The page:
In a message dated 9/19/2012 4:33:28 P.M. Pacific Daylight Time, rlevinger
I was signing with a deaf friend of mind (for practice, he needs as
much practice as I do since he has had a cochlear implant since he was
young) and I was signing the word "weekend" (like you teach) but he
didn't know what I was talking about. He signed it as the letters "W"
and "E" starting on the left side of his body (with a W) and moving
his hand (his right hand) to the right side of his body (switching to
an E). Is this excepted? ( I would assume so, since my friend is
Thank you for your help.
There are several common ways that you will see the sign "WEEKEND" done.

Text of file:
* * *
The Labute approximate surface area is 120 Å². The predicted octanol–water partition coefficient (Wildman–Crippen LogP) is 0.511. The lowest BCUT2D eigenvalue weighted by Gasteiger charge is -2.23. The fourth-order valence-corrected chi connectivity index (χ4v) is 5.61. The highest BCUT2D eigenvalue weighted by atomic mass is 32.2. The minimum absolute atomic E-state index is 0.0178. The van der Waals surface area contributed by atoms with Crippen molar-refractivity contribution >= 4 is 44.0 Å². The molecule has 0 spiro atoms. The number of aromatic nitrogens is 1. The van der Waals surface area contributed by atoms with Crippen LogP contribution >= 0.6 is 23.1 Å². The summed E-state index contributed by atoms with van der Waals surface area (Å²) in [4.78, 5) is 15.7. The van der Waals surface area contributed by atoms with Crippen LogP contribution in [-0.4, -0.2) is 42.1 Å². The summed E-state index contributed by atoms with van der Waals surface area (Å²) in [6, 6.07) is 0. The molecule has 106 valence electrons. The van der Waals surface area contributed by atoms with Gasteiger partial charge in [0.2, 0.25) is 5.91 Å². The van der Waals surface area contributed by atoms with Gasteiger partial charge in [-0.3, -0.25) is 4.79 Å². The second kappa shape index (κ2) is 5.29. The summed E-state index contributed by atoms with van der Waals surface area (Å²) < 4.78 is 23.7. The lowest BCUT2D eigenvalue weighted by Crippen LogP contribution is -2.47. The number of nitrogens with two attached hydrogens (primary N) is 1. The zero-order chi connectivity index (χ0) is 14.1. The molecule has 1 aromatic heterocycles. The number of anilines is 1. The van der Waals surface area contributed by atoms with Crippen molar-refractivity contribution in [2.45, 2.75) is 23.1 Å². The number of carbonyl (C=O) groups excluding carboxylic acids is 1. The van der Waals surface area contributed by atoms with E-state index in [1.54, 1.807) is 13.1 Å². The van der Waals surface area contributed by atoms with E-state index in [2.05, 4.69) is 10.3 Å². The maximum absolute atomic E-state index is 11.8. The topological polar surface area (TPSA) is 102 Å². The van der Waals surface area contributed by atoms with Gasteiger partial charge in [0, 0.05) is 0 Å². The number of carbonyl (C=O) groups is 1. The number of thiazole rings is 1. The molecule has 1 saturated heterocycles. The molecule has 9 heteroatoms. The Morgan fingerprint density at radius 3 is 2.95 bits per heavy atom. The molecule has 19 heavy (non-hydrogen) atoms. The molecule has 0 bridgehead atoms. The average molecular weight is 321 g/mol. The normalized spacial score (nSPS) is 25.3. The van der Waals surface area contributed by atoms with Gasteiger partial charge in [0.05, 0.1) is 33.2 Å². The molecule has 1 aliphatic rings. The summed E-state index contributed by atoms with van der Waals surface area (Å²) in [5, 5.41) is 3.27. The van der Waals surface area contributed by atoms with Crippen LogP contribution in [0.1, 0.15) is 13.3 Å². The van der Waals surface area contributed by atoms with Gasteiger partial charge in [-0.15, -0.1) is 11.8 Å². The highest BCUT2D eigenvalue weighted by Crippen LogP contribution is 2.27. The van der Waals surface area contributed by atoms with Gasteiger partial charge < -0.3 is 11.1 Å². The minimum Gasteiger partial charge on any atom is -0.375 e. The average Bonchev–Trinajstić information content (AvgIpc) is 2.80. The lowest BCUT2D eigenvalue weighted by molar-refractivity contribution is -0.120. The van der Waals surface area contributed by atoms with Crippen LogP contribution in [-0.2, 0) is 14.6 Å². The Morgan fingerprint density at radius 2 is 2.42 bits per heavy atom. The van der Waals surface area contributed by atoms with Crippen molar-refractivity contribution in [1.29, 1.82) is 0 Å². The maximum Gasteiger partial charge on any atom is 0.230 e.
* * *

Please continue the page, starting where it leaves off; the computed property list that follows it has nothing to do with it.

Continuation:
While some people do include the letters "W" and "E" in their version of
"WEEKEND" it would be non-standard to do the sign without using the
base hand. (Unless perhaps if you are holding a sandwich or a drink.)
If I'm understanding your description though I do believe I'm going to have
to respectfully decline endorsing your friend's version. Perhaps it is a
regional thing, but it isn't common in any of the regions I've been to, (and
I've been to quite a few regions).
I recommend you ask a few of the local Deaf natives how they sign WEEKEND
and see if you can get feel for what is used by others in your region. If
they all (or any of them actually) sign it the way your friend does do let
-- Dr. Bill
Want to help support
ASL University? It's easy:
(You don't need a PayPal account. Just look for the credit card
logos and click continue.)
Another way to help is to buy Dr. Bill's "Superdisk."
Dr. Bill's new iPhone "Fingerspelling Practice" app is
CHECK IT OUT >
Want even more ASL resources? Visit the "ASL Training Center!" (Subscription
Extension of ASLU)
CHECK IT OUT >
Bandwidth slow? Check out "ASLUniversity.com" (a
free mirror of
Lifeprint.com less traffic, fast access)